No one can argue with the fact that Zimbabwe needs a new Civil Registry Department building, the one we have is old and was not meant to cater to the needs of the 15 million+ citizens we have now. So the Zimbabwean government has been building a new CVR building, something they started doing in 1997 and were meant to complete in 2000. Needless to say, the building process is still ongoing more than two decades later. The built parts are so old they are starting to crack even though the building has not been completed yet.

This sorry state of things was revealed by the Director of Public Works in the Ministry of Local Government and Public Works, Mike Dzimati on Monday.

The building construction commenced in 1997 but we have had challenges. The building has water leakages; the elevators do not function; it has cracks and we are worried about the safety of employees.

We want to complete the project. The construction of the building should have been completed by May 2000. Energy Private Company was contacted to do the work in a fix and supply agreement.

Due to delays in funds disbursement, the physical structure of the building was completed in 2003 but due to material price escalation, material shortages and brain drain, the project stalled between 2004 and 2008.

The government underfunded the project which initially was overpriced to US$23 million but was reduced to US$4 million, then revised to US$9,6 million after negotiations with the contractor.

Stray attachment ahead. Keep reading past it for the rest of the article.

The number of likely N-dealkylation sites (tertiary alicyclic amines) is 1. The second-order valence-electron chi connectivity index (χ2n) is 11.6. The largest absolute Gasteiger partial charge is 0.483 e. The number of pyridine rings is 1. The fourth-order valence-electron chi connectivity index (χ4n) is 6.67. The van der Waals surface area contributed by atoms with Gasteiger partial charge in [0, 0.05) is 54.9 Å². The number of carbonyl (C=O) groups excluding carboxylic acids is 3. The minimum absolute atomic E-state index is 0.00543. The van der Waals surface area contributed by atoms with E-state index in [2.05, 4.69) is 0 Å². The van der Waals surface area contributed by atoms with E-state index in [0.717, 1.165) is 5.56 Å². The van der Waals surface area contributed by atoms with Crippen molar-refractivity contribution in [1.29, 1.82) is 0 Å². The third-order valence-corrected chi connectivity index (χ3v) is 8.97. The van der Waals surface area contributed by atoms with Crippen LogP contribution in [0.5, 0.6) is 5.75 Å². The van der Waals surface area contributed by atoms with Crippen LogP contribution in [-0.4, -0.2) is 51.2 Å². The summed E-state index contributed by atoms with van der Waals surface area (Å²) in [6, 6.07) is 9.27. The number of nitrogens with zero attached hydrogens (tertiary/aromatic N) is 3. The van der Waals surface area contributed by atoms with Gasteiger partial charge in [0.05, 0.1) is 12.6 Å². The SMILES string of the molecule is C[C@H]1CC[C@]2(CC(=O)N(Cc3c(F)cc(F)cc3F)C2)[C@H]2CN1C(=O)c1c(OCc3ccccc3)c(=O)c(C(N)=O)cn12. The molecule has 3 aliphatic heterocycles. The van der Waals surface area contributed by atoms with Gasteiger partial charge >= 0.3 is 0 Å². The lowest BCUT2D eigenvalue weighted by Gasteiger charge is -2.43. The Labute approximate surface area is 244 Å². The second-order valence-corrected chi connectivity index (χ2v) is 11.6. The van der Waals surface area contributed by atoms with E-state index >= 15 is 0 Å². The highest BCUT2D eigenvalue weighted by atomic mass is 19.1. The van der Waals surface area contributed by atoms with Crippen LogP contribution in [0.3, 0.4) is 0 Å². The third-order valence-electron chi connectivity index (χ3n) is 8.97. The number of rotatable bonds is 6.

Delays by the Treasury in making payments led to more delays in the completion of the physical structure.

This was worsened by a lack of trust in contractors who refused to use their own resources to fund the project.

The building has no certificate of occupation or commission.

Director Dzimati speaking before a parliament portifolio commitee

Corruption and incompetence

While the national and local governments like to trade barbs over who is more corrupt the truth is that both have been shockingly inept when it comes to infrastructure development and service delivery. It doesn’t help that both continue to evade acts meant to hold them accountable such as national and local government audits. In recent reports by the Auditor General both local councils and government departments featured in a who is who of obstruction.

It makes little sense that work that began decades ago hasn’t been completed but it jives with what has been happening in just about every other sector in Zimbabwe thanks to corruption. Several years ago we learnt of how executives at struggling parastatals paid themselves millions in salaries and bonuses despite their institutions failing to deliver. Nothing happened to those executives and to date no meaningful reforms have been carried out in these departments. Nothing is probably going to change either and it wouldn’t be too shocking if we spend more decades building the CVR building.

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